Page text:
Today we’ve got a great reader/listener success story from Zac Hudson, who put one of the most important lessons I’ve ever learned as a deer hunter into action and had success because of it. What’s that lesson? The importance of hunting smarter, rather than just harder. Congrats Zac! – MK
By Zac Hudson
“As much as I love to talk, especially about deer hunting, keeping this somewhat concise will be a challenge, but I’ll do my best.
I’m an emergency medicine resident and bow-hunting fanatic that is originally from Missouri, but my training has led me to spend four years in Ohio. My first year hunting in Ohio I hunted public ground and was fortunate enough to harvest an archery doe, but I spent the majority of my late October and early November efforts back at home at my Missouri farm.
However, this year I was fortunate enough to gain access (through a relative of a colleague) to an agriculture farm about an hour from where I live in Ohio. The farm is intermixed with large agriculture, buffer strips, timber patches, and a nice creek bottom. From the moment I was permitted access I was determined to do things right. I shed hunted the farm with moderate success and had very productive winter scouting. I started hanging trail cameras over multiple Trophy Rocks in May and quickly amassed thousands of pictures of numerous different bucks, including five bucks I would come to consider my “target bucks”. I had a summer velvet encounter with the buck that I eventually harvested, but I did not get summer pictures of this particular buck. He would become known as Zuerlein (named after the St. Louis Ram’s kicker, Greg Zuerlein, due to his long, field goal post, brow tines).
Fast forwarding to mid-October, this buck would become the most daylight active target buck on the farm and I got numerous trail cam video clips of him at multiple different mock scrape sites.
As late October rolled in, I knew it was getting close to time to put all of my efforts into harvesting this particular buck. I’ve always been a “volume hunter” and have prided myself on my work ethic and belief that if I spent enough time in the woods that I would have success. This mentality led to a good number of harvests, but did not lead to consistently harvesting mature whitetails. I decided that this year I would focus more on scouting, gaining intel, and waiting until the time was right to strike; I would hunt smarter, not harder. The advantages to this approach of hunting were mentioned by Mark on the Wired To Hunt Podcast in multiple episodes leading up to this season and he reinforced my motivation to be much more selective when choosing when and where to hunt and how to access a site.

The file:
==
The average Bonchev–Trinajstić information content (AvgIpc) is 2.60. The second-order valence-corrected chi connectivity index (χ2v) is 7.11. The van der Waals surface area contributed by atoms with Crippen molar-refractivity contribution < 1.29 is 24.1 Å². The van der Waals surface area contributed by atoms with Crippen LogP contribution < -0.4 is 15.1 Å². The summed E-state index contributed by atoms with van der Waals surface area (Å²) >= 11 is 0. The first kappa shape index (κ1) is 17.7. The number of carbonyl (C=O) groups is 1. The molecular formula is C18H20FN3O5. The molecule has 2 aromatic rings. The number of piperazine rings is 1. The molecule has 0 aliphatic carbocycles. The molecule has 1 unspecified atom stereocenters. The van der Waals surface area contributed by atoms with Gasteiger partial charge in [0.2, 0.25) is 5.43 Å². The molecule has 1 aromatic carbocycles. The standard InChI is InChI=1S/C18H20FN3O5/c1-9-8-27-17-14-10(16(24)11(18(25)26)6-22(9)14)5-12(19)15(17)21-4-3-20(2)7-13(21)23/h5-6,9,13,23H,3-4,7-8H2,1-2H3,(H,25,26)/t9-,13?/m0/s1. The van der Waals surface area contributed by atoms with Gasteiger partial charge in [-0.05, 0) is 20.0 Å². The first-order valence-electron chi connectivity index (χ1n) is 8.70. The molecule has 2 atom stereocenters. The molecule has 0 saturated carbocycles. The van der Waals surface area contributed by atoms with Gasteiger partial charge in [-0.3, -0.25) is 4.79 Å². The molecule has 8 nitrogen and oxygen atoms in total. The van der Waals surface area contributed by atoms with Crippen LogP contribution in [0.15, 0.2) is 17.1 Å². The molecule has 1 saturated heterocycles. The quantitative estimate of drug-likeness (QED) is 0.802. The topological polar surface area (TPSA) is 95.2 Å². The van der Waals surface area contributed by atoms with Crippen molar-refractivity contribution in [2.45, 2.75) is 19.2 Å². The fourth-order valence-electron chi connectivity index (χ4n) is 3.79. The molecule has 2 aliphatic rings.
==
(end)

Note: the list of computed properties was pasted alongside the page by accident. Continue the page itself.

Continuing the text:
The Initial Encounter
I’ve always heard to pick the brains of the local farmers and landowners to gain information on the most recent deer movement in a given area, but coming from a hunting situation where I was one of the landowners and the terrain was big timber country with limited agriculture, this didn’t apply to me. But when I was told by the landowner that he was going to be harvesting corn along the south creek bottom on the evening of October 23rd I decided to sit on a north/south running fence line between a 10 acre grown up field of saplings, shoulder high weeds, and thorn bushes to my east and a 30 acre corn field (which they would be harvesting) to my west. Within 10 minutes of the combines leaving the field, about 5 minutes before the end of shooting light, I spotted a buck to my east in the tall brush and he quartered in front of me crossing the fence line into the cut corn about 80 yards to my north. When I got my binoculars on him, I realized it was none other than Zuerlein! He proceeded to mosey into the middle of the cut corn, completely ignoring my grunt calls and snort wheeze. I was so fixated watching him that I did not realize that another smaller buck had come out of the creek bottom to the south and minutes later that buck and Zuerlein sparred and chased each other around in the distance until I lost light.